ALISA: PhD research and experiments.

TANSY: Tremontaine Parts 1-3 by Ellen Kushner & others, The Sorcerer to the Crown by Zen Cho, I, Zombie, Supergirl, Jessica Jones

Skype number: 03 90164171 (within Australia) +613 90164171 (from overseas)

Please send feedback to us at galacticsuburbia@gmail.com, follow us on Twitter at @galacticsuburbs, check out Galactic Suburbia Podcast on Facebook, support us at Patreon and don’t forget to leave a review on iTunes if you love us!

Abaddon’s Gate: Redux

(Some spoilers below for Leviathan Wakes and Caliban’s War. READ THEM.)

The last line of Caliban’s War was an absolute killer, because I read it when it was first published which meant that the next book was about a year away and GOODNESS ME it was a cliffhanger. So I preordered this as soon as I could and happily, it arrived about a week before I went on holidays. I very carefully put it on a shelf where it wasn’t tempting me to read it… and then this week, on holidays, I cracked it open and devoured it in one day. And it was worth the wait. Oh yes. Thank you, James Corey.*

Naw. Cute. PastMe did not feel the need to reread the other two, clearly.  Continue reading →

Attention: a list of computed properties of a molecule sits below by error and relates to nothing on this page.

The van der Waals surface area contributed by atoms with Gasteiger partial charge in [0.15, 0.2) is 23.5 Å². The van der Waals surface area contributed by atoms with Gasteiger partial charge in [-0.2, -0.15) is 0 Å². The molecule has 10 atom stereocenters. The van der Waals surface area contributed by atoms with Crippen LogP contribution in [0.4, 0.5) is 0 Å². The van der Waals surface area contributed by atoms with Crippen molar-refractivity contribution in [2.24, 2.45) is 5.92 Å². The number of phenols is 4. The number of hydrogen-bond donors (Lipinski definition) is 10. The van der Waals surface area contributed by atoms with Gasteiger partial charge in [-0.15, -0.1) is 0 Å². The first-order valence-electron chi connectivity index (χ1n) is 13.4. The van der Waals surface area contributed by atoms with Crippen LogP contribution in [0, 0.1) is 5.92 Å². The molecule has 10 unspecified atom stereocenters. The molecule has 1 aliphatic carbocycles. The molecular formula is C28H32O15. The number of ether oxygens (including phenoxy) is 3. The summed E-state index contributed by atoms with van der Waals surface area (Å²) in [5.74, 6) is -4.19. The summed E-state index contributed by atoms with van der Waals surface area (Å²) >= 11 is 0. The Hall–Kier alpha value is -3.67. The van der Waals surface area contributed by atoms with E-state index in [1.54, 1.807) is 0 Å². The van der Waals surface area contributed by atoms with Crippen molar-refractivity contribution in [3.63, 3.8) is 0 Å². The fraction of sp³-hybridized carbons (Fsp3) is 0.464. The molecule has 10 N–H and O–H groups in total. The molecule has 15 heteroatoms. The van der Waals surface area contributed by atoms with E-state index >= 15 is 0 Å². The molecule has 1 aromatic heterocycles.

Caliban’s War: Redux

This review will contain spoilers for Leviathan’s Wake, the first in this series. As with that book, I’ve just reread this one, so this is the REDUX…

Continue reading →

Leviathan Wakes: redux

I have the fourth book in the Expanse series waiting to be read… but I haven’t read the other three in a long time, and then only once each. So, yes, I am re-reading. And I’m now going to do a Le Guin and REDUX my review of Leviathan Wakes.

Continue reading →

Galactic Suburbia 104

In which we gaze into the World of the Future with a double dose of Culture Consumed and Culture Yet To Consume. Get us at iTunes or Galactic Suburbia.

Culture We Are Looking Forward To

Alex: new James SA Corey; Isobelle Carmody’s last Obernewtyn novel; every TPP; Guardians of the Galaxy; Snowpiercer; Saga.

Tansy: The Goblin Emperor by Katherine Addison; Kameron Hurley, The Mirror Empire; Ben Peek, The Godless; Sailor Moon

Alisa: Extant

Culture We Have Consumed

Alisa: Twinmaker, Sean Williams

Alex: holidays!! Diaspora, Greg Egan; The Reluctant Swordsman, Dave Duncan; James Tiptree Award Anthology 3